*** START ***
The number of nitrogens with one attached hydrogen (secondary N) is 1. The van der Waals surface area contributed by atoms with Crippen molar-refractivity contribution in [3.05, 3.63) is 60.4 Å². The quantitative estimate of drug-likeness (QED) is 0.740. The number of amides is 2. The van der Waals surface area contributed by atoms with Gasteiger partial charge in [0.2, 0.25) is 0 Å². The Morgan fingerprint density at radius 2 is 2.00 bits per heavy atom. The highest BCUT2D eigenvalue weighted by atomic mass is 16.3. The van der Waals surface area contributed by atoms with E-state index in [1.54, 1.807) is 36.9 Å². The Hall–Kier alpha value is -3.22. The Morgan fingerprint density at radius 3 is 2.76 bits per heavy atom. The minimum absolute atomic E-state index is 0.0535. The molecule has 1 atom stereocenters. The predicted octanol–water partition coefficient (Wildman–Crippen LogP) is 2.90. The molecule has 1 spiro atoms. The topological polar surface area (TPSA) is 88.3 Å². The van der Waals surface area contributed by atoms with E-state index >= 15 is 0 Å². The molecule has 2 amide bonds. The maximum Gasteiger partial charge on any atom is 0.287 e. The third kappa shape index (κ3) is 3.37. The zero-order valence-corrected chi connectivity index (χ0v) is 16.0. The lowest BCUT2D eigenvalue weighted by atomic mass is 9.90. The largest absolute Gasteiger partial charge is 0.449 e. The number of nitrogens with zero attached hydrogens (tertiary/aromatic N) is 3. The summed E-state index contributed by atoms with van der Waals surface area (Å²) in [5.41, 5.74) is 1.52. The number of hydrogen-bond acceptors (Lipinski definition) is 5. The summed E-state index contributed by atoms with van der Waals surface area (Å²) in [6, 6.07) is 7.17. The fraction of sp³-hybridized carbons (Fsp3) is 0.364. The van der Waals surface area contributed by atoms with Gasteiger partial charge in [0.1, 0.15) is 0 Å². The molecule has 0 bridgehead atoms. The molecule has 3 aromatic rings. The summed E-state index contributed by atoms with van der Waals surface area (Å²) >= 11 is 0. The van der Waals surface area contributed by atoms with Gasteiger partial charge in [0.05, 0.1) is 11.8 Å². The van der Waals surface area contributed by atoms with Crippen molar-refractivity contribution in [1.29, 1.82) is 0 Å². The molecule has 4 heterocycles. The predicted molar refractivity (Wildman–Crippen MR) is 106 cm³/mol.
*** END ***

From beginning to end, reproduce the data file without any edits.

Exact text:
The number of nitrogens with one attached hydrogen (secondary N) is 1. The van der Waals surface area contributed by atoms with Crippen molar-refractivity contribution in [3.05, 3.63) is 60.4 Å². The quantitative estimate of drug-likeness (QED) is 0.740. The number of amides is 2. The van der Waals surface area contributed by atoms with Gasteiger partial charge in [0.2, 0.25) is 0 Å². The Morgan fingerprint density at radius 2 is 2.00 bits per heavy atom. The highest BCUT2D eigenvalue weighted by atomic mass is 16.3. The van der Waals surface area contributed by atoms with E-state index in [1.54, 1.807) is 36.9 Å². The Hall–Kier alpha value is -3.22. The Morgan fingerprint density at radius 3 is 2.76 bits per heavy atom. The minimum absolute atomic E-state index is 0.0535. The molecule has 1 atom stereocenters. The predicted octanol–water partition coefficient (Wildman–Crippen LogP) is 2.90. The molecule has 1 spiro atoms. The topological polar surface area (TPSA) is 88.3 Å². The van der Waals surface area contributed by atoms with E-state index >= 15 is 0 Å². The molecule has 2 amide bonds. The maximum Gasteiger partial charge on any atom is 0.287 e. The third kappa shape index (κ3) is 3.37. The zero-order valence-corrected chi connectivity index (χ0v) is 16.0. The lowest BCUT2D eigenvalue weighted by atomic mass is 9.90. The largest absolute Gasteiger partial charge is 0.449 e. The number of nitrogens with zero attached hydrogens (tertiary/aromatic N) is 3. The summed E-state index contributed by atoms with van der Waals surface area (Å²) in [5.41, 5.74) is 1.52. The number of hydrogen-bond acceptors (Lipinski definition) is 5. The summed E-state index contributed by atoms with van der Waals surface area (Å²) in [6, 6.07) is 7.17. The fraction of sp³-hybridized carbons (Fsp3) is 0.364. The van der Waals surface area contributed by atoms with Gasteiger partial charge in [0.1, 0.15) is 0 Å². The molecule has 0 bridgehead atoms. The molecule has 3 aromatic rings. The summed E-state index contributed by atoms with van der Waals surface area (Å²) >= 11 is 0. The van der Waals surface area contributed by atoms with Gasteiger partial charge in [0.05, 0.1) is 11.8 Å². The van der Waals surface area contributed by atoms with Crippen molar-refractivity contribution in [1.29, 1.82) is 0 Å². The molecule has 4 heterocycles. The predicted molar refractivity (Wildman–Crippen MR) is 106 cm³/mol.